Similarly, when people feel inadequate in areas such as what the mainstream shows us to be beauty, potency, or worthiness, sex can become a playing field to disprove or prove these negative core beliefs. For while many seek validation through others' praise or worship, even more unknowingly seek to confirm negative internal messages.
Expecting others to compensate for your perceived inadequacies prevents true relational sex. It's like a conversation where you're just waiting for someone to finish talking so it can be your turn. These interactions lack intimacy, and any validation they convey is never enough. Then there are people who seek validation in theory: "Would you still love me if .... ?" By pushing the envelope, they hope to gauge another's feelings. At its worst, this is the partner on the receiving end of relational injury who is thinking, irrationally, that abuse equals caring. Typically they can't receive genuine validation since her or his thought process defensively blocks healthy support with a bunch of reasons for its inauthenticity.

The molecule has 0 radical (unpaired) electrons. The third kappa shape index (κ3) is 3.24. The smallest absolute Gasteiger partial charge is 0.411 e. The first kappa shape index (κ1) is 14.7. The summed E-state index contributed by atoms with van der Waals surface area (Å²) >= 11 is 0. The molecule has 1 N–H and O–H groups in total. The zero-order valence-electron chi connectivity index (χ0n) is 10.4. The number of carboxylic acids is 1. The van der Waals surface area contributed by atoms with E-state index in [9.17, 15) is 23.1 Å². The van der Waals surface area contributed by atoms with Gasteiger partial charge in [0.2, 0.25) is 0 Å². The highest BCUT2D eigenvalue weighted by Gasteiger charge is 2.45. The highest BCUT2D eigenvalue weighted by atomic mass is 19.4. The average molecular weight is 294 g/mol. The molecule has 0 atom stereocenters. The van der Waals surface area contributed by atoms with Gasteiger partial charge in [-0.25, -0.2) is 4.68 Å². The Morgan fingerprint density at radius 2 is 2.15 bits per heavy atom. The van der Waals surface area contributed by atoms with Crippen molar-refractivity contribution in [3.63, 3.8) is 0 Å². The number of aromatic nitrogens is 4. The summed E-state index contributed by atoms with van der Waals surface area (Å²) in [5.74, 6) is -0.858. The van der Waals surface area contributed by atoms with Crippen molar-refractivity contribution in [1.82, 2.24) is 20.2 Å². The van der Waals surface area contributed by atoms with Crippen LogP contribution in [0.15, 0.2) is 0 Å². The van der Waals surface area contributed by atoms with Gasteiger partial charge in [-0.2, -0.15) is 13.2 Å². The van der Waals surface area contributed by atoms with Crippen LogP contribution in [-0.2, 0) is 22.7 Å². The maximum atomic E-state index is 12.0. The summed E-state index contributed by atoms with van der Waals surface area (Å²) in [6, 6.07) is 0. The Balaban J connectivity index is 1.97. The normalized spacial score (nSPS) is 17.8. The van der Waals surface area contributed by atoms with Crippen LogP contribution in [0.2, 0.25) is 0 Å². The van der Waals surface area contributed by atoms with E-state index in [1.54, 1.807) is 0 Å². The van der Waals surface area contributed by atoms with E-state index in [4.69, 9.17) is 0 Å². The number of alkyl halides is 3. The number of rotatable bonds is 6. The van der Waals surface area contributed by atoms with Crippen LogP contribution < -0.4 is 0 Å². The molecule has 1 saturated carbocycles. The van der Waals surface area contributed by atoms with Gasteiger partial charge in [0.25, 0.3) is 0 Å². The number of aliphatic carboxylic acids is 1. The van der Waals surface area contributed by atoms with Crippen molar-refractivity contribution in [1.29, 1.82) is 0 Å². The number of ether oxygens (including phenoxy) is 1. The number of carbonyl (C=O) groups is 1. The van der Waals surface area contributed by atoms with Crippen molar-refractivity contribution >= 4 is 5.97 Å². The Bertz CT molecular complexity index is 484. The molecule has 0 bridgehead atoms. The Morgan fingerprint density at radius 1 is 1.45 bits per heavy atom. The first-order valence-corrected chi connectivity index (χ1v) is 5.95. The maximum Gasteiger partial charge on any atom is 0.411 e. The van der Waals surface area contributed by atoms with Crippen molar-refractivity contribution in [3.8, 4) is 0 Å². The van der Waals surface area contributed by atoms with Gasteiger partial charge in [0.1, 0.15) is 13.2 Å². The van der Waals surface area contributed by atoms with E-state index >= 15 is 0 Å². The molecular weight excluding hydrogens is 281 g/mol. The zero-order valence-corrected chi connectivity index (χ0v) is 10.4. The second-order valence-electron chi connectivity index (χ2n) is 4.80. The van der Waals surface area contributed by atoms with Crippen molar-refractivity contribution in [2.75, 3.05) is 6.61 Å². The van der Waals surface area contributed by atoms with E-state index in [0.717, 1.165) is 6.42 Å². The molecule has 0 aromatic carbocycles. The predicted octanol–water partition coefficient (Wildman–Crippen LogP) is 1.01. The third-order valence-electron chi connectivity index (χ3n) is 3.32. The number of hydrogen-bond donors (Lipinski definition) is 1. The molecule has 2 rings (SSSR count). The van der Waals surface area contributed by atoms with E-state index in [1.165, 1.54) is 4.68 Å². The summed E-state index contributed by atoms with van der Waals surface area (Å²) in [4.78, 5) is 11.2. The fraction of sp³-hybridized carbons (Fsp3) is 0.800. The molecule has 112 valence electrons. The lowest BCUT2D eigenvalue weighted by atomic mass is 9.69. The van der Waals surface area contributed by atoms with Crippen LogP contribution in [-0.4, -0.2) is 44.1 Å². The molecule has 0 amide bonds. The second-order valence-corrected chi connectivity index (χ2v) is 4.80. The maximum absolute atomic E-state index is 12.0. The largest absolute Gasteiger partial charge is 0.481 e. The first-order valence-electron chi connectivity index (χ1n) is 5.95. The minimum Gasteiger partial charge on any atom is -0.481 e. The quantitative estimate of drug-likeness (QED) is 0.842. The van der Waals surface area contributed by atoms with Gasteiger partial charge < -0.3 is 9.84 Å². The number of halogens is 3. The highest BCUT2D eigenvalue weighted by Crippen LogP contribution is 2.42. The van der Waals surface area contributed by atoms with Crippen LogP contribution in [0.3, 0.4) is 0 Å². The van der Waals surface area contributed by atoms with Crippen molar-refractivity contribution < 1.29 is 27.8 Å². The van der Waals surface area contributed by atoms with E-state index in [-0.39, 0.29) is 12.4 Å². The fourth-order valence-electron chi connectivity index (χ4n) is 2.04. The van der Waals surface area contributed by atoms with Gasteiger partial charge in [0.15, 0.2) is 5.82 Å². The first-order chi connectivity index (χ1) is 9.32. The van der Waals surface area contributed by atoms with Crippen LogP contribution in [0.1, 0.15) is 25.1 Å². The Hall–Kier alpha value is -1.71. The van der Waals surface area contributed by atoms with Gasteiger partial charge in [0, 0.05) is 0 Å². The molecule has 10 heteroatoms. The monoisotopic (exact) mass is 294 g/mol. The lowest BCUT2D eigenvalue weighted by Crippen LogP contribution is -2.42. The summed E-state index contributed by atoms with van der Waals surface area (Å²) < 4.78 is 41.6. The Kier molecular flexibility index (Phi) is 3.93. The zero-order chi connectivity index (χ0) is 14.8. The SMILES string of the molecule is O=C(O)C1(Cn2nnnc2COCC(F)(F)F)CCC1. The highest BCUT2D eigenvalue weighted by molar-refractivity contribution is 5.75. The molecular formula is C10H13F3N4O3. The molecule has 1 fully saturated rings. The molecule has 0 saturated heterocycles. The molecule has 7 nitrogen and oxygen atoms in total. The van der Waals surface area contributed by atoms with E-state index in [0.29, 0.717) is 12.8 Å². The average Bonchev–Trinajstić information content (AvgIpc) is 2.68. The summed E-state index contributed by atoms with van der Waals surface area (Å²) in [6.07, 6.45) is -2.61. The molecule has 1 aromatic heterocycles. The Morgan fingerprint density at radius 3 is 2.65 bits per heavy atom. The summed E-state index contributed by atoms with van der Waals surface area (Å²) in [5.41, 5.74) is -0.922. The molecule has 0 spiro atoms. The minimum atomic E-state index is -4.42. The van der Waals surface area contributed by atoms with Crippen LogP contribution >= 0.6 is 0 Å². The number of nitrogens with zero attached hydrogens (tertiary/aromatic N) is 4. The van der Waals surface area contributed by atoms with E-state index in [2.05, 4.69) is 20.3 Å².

Honest, not compulsive validation is a healthy human need. When you begin to let go of your ego, you will no longer feel the need to prove to people how busy you are and how much you have going on in an attempt to validate your sense of worth. One method to counter our compulsion for validation is to ask safely for honest appraisals and be able to actually receive the information about ourselves. Others can validate our perspectives and experience without necessarily agreeing with them. True reflection presents things as they are, and if our partners share truths about us, we can welcome them as letting us know we are not invisible...they really do see us.
Thanks for reading.
Live. Well. Now.